Hump Day Kick Start – Writing Prompt #1

Writing prompts to kick start your muse.

I’m trying something a little different. Don’t worry. Picture prompts will continue. But let’s broaden the horizon. Every other week, I will either give you writing prompt, dialogue prompt, or idea prompt. Use them to get those creative juices flowing. Use them to do a quick exercise. Use them as inspiration. Write a short story (or novel!), a poem, a song, whatever moves you. Feel free to share your ideas or post your creations, even if it’s just a line or two. I encourage it! Let me know what you think about this new feature. I’d love to hear from you.

it-was-a-hell-of-a-way-to-die

10 Responses to Hump Day Kick Start – Writing Prompt #1

  1. jeff7salter says:

    Randy, the third string quarterback, finally got into the game during the late fourth quarter. Didn’t do all that much, but he sustained some abrasions and got his uniform muddy… finally.
    His girl friend had been waiting for this moment, with the promise of much more than smooching after Randy finally got in a game.
    Alas, on the way from the locker room to his pickup, Randy was plastered to the pavement by the school bus carrying the band of the opposing team.
    Not only the worst timing in the world, but it was a hell of a way to die.

  2. jbrayweber says:

    Haha! Perfect, Jeff. I expected something much darker, yet yours is comedic. Thanks for the laugh!

  3. jeff7salter says:

    well, it evens out — when you’ve been expecting comedic, I sometimes go dark…

  4. jbrayweber says:

    You do keep me on my toes.

  5. jeff7salter says:

    somebody needs to…

  6. pibarrington says:

    (Ooh, I love it, Jen!)

    It was a hell of a way to die. She didn’t know exactly how or when or even why parts of her body began to expire, but it was subtle if speedy. It started with a missed muscle twitch here or there, nothing too noticeable. Then came the numbness, a frightening inability to feel anything, spreading over and throughout her. She didn’t kid herself. She was a cop–had BEEN a cop–and she knew the stages of Rigor Mortis. Only this time, she actually felt it happen as opposed to a coroner pointing it out with a commentary. And she couldn’t ask any questions either even if a coroner stood over her body. She’d paid attention making pages of notes and copiously reading them back to herself at night, thinking that would help her as an officer and then as a detective. Right now she wished she’d stayed out drinking those nights away with her fellow cadets and forgetting nearly everything she learned. But no, she couldn’t. She wanted to be a cop more than anything ever and refused to jeopardize any tiny opportunity to become one. Homicide was her goal, just that one word meant everything to her, just that one. She wondered if any other cops were living through their own funerals right now and she wondered if they still thought it was worth it.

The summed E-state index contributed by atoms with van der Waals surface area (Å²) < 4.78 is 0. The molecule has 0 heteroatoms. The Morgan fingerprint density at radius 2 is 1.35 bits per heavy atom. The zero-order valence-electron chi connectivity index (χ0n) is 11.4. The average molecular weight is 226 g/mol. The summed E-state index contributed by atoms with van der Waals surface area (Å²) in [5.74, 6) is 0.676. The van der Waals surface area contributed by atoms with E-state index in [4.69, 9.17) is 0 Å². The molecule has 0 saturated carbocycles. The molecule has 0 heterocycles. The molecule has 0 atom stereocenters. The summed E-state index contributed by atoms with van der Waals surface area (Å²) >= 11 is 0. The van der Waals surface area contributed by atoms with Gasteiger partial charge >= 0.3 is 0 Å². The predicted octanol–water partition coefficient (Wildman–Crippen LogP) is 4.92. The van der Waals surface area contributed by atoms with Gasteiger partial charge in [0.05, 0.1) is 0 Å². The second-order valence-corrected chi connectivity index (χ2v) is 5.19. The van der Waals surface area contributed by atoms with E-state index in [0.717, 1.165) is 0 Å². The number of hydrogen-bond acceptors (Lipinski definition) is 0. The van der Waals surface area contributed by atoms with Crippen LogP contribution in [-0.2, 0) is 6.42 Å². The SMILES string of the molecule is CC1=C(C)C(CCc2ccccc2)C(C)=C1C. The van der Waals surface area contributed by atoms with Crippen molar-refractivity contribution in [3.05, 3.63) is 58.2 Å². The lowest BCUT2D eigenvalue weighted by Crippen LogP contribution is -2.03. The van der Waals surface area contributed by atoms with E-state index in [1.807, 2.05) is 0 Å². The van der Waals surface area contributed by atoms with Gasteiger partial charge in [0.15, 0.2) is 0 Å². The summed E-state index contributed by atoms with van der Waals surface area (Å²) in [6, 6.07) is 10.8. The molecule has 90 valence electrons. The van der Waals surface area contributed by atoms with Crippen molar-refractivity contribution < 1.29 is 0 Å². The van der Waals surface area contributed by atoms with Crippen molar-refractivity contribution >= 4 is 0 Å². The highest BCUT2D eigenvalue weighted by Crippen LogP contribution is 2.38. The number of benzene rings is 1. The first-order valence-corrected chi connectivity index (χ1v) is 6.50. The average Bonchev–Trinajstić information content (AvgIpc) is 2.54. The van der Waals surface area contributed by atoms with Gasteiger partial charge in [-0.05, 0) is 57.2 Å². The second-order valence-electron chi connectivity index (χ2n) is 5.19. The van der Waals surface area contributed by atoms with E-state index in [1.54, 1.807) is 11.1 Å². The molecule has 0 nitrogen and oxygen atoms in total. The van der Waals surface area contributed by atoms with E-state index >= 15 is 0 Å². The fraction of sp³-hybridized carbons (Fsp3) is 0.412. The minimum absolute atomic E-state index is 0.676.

Funeral. Funny she didn’t hear anything. No crying, no eulogy, no music, damn it. She wanted that last one. She wanted music blaring out over the crowd and filling up the street and the entire cemetery.
    She ignored the muscles stretching away from her face, making her look like a hideous skull grimacing and grinning simultaneously. She stopped listening because she heard something else. She couldn’t immediately recognize, but she thought it might be someone moving and gasping desperately, drowning without water. She decided to give it a try to save that poor person. Cop that she was and always would be, she couldn’t let someone else suffer and die; not if she could help it. She summoned what muscle movement she still had along with a deep breath and tried to move and scream out “Hey! There’s someone alive in here! Don’t bury them! Please, no!”
    It was an intern who responded. Any coroner would merely respond with an “oh, just the muscles one last time,” and shove the body back into the freezer like so much meat. But not this time. He somehow heard her and looked at his brother intern.
    “I think we’ve got a live one in this bag!”
    She heard that; what he said. She could hear the gurney wheels squeak and roll and suddenly felt a poke in her rib cage.
    “Ouch!” she shocked even herself.
    “Okay, Sweetie, it’s okay. We’re going to get you out of here as soon as possible, okay?”
    She felt her head nod. She shook her head and felt it move. Praying it wasn’t just one last attempt at life by her body, she looked up into big brown eyes. One of them winked at her and she tried to do it back but couldn’t. He must have seen the panic in her eyes because he told her that would come back in time along with everything else and not to be afraid this time, she would live for a hell of a long time. She nodded with an understanding she hoped he nor anyone else would have to deal with when their time came.
    It really WAS a hell of a way to die.

    *****

    I think I do better with verbal or written prompts. Also, I single-handedly ate an entire giant bowl of popcorn while writing this. it’s okay I’ve been craving popcorn for about two weeks. Well, that’s still no excuse to gorge, though. If you hear in the news about a woman exploding in Knoxville, it’s just me…

  7. jbrayweber says:

    This was wonderful, Patti. Great interpretation of the prompt. As for the popcorn…you didn’t save me any? Haha! I love and eat huge bowls of popcorn regularly. Not the microwave kind, either. The way we used to make it on the stove when I was a kid. It’s a guilty pleasure!

  8. pibarrington says:

    That is exactly how I was raised to make it and still do!! And thanks for complimenting the story. I appreciate it more than you know!

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